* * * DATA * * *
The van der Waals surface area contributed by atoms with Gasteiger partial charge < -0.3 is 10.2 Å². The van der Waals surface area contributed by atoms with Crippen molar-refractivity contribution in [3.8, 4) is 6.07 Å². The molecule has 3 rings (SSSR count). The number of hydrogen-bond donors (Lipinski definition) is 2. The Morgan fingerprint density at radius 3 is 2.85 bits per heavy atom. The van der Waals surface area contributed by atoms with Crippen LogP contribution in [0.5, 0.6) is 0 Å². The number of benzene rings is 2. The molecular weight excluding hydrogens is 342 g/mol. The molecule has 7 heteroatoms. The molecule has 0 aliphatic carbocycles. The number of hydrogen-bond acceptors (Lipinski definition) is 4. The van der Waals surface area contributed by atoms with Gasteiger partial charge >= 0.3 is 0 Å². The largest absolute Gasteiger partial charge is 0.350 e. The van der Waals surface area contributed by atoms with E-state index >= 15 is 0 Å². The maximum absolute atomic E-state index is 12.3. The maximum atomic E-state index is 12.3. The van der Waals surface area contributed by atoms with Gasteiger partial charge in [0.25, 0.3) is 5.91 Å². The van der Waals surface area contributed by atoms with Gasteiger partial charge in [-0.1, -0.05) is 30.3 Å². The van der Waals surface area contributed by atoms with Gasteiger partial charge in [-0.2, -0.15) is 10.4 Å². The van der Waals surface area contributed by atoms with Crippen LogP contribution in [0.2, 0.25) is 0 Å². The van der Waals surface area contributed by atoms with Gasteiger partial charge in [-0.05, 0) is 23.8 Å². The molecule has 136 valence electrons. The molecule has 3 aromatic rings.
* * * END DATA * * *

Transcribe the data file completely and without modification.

The van der Waals surface area contributed by atoms with Gasteiger partial charge < -0.3 is 10.2 Å². The van der Waals surface area contributed by atoms with Crippen molar-refractivity contribution in [3.8, 4) is 6.07 Å². The molecule has 3 rings (SSSR count). The number of hydrogen-bond donors (Lipinski definition) is 2. The Morgan fingerprint density at radius 3 is 2.85 bits per heavy atom. The van der Waals surface area contributed by atoms with Crippen LogP contribution in [0.5, 0.6) is 0 Å². The number of benzene rings is 2. The molecular weight excluding hydrogens is 342 g/mol. The molecule has 7 heteroatoms. The molecule has 0 aliphatic carbocycles. The number of hydrogen-bond acceptors (Lipinski definition) is 4. The van der Waals surface area contributed by atoms with Gasteiger partial charge >= 0.3 is 0 Å². The largest absolute Gasteiger partial charge is 0.350 e. The van der Waals surface area contributed by atoms with E-state index >= 15 is 0 Å². The maximum absolute atomic E-state index is 12.3. The maximum atomic E-state index is 12.3. The van der Waals surface area contributed by atoms with Gasteiger partial charge in [0.25, 0.3) is 5.91 Å². The van der Waals surface area contributed by atoms with Gasteiger partial charge in [-0.1, -0.05) is 30.3 Å². The van der Waals surface area contributed by atoms with Gasteiger partial charge in [-0.2, -0.15) is 10.4 Å². The van der Waals surface area contributed by atoms with Crippen LogP contribution in [0.2, 0.25) is 0 Å². The van der Waals surface area contributed by atoms with Gasteiger partial charge in [-0.05, 0) is 23.8 Å². The molecule has 136 valence electrons. The molecule has 3 aromatic rings.